Through my time as the student representative, I am committed to increasing opportunities for engagement and professional growth for the students studying addiction psychology. I hope to achieve this end through two primary initiatives. First, we are actively creating opportunities for students to present their work through The Addiction Psychologist podcast. Dr. Noah Emery and I launched the podcast in June with the mission to provide a platform for clinicians, researchers, and policy makers in the field of addiction to highlight relevant work, answer questions, and disseminate information with the goal of enhancing treatment and recovery for the general public. An important sub-aim of our mission focuses specifically on student and early-career researchers. Each month, we interview a professional about topics related to addiction psychology, like harm reduction approaches, online-recovery support services, and collegiate recovery programs. Starting this month, we will also be releasing a monthly student/ECR episode, in which a student talks about their experiences or research in the field of addiction psychology. We will also release two special episodes each year, paralleling the APA and CPA conferences, that include elevator pitches of posters from a handful of student and early-career researchers. Our first poster session special episode was released in August and included ten excellent posters presented by up-and-coming heavy hitters in the field.
My second initiative is a collaboration with Keanan Joyner (who serves as the CPA student chair), the membership committee, and the diversity, equity, and inclusion committee to develop a mentorship framework intended to increase representation of BIPOC scholars in the field of addiction psychology. In the aftermath of the murder of George Floyd, the permeation of systematic racism in our basic American institutions, including the academy, became unavoidably clear. Keanan and I saw academics volunteer time and services to Black students or ECRs to help alleviate the structural barriers faced by people of color. Although heartwarming and well-intended, these inchoate commitments will struggle to move the field towards equity because they are locked in time, burdened by power differentials, and were mostly constrained to those already on academic Twitter. Keanan and I wondered if we could formalize this process of mentorship by developing a database of “mentors” and providing a portal for BIPOC “mentees” to submit requests for mentorship to be distributed by a facilitator in much the same way that an editor would distribute a manuscript for review. People understand what it means to receive a review and are willing to do it for free as a part of their academic service. What if a similar culture could be created around mentoring people of color? We reached out to Division 50 and realized that some great minds were already brainstorming ideas. Together, we are in the process of developing an action plan to formalize a scalable, sustainable framework as quickly as possible. During my tenure, I hope that we see not only the development of this framework, but also empirical evidence of the fruits of the labor.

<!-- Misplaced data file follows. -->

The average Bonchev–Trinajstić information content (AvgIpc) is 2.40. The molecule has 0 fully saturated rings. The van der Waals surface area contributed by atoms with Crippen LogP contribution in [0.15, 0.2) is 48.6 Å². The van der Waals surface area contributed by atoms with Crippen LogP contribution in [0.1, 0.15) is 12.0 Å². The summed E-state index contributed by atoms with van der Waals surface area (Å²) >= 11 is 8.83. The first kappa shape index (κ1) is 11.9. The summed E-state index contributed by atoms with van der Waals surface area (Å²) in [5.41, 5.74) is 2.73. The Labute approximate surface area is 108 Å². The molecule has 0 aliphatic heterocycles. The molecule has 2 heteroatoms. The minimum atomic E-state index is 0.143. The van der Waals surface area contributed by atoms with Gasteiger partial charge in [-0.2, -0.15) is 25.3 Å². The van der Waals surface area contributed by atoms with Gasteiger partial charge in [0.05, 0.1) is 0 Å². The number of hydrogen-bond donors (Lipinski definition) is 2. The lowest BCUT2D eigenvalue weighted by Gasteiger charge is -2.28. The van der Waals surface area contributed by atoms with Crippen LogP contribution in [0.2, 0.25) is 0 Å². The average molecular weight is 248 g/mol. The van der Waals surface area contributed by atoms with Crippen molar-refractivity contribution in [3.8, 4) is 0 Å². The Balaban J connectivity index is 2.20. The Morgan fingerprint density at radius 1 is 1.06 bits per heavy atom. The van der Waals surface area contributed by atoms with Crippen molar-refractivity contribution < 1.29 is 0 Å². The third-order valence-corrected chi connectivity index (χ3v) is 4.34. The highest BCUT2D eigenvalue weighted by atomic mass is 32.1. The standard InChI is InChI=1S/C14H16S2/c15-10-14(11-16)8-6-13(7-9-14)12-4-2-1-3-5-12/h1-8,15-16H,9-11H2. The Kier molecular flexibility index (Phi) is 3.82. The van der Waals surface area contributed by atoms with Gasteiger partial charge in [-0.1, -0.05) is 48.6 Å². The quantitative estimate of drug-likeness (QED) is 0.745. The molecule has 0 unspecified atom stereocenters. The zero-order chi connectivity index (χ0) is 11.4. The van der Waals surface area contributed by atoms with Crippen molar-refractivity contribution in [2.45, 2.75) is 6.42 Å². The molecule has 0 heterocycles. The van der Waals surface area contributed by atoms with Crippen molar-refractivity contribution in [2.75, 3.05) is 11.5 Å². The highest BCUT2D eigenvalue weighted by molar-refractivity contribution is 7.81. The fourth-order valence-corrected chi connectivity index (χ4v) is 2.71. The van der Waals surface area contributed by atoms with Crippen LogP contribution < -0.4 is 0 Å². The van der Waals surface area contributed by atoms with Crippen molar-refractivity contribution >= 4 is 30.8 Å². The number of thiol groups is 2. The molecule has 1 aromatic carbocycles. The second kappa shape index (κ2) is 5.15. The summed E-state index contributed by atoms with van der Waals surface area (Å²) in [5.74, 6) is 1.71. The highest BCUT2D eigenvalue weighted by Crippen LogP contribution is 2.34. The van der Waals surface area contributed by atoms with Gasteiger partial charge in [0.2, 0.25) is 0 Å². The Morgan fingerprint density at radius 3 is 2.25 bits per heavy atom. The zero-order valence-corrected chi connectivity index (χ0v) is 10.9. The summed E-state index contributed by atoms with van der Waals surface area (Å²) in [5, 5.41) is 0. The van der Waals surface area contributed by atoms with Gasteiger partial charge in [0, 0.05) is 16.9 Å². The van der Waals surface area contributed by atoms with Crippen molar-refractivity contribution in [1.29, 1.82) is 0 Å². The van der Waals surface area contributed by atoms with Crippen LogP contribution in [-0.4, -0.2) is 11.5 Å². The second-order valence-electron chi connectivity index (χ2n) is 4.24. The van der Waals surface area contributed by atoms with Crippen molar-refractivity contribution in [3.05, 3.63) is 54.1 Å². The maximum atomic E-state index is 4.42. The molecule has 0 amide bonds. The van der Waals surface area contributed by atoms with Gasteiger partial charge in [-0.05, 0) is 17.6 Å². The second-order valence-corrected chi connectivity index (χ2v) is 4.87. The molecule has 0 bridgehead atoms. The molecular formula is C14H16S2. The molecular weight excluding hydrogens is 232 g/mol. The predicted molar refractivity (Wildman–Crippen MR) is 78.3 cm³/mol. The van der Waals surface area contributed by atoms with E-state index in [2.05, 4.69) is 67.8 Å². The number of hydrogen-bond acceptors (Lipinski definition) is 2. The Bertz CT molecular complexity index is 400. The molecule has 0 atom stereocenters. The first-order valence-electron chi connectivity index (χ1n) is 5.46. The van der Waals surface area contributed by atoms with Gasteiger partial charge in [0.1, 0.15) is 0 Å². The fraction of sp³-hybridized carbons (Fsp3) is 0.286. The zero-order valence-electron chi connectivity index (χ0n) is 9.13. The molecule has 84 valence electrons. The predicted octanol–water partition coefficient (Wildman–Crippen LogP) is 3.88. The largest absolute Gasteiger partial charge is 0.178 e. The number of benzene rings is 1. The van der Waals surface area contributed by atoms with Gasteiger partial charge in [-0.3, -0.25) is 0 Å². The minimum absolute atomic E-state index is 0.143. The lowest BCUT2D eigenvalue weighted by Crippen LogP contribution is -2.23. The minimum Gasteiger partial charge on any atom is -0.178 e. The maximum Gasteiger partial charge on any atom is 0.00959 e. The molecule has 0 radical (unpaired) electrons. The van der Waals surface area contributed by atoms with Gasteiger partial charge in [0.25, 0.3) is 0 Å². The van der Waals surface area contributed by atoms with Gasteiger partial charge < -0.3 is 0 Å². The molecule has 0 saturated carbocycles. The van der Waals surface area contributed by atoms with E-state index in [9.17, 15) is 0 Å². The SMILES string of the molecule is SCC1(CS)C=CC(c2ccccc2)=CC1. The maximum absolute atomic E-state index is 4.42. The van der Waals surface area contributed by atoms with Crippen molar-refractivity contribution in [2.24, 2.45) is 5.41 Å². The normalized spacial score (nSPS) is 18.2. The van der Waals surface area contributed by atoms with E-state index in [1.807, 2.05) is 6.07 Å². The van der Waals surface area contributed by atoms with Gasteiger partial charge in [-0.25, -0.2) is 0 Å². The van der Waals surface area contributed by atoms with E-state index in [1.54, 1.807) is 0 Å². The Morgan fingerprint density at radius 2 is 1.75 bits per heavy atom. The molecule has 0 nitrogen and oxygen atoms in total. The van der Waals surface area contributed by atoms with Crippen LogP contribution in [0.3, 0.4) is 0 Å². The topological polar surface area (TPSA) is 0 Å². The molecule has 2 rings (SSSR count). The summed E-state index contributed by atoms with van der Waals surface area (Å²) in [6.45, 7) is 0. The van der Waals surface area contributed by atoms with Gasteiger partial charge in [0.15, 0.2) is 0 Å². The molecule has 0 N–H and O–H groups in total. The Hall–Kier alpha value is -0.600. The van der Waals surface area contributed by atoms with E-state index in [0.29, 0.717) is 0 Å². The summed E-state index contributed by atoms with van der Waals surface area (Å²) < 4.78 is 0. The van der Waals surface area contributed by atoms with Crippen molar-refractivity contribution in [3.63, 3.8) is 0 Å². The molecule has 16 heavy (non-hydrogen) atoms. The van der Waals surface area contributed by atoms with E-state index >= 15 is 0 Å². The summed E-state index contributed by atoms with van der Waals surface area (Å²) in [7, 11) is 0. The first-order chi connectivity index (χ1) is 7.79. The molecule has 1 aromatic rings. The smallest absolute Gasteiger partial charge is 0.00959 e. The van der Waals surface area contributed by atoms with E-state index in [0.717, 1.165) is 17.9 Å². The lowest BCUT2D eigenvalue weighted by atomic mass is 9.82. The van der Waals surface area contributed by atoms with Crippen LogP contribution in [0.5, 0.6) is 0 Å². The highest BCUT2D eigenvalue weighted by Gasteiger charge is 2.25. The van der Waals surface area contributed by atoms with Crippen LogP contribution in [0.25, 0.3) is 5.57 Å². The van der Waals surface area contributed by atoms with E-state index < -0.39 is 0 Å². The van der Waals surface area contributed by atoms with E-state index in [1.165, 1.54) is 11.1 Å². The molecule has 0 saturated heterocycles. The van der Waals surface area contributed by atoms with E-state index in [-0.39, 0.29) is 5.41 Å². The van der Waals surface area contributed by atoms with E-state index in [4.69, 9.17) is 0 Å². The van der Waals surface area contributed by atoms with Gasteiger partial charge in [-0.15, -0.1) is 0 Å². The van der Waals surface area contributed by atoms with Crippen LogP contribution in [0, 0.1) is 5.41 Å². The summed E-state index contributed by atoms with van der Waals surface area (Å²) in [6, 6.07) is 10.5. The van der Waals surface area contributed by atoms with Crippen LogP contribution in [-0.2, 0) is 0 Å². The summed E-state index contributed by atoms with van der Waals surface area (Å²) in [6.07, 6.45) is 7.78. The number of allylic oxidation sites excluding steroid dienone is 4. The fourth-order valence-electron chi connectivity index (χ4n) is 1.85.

I greatly look forward to serving in this position and continuing to find new ways to facilitate student engagement and enhance our ability to be inclusive and value diversity. If you are a student and have any suggestions, or wish to get more involved, please do not hesitate to reach out to myself or Melissa Schick.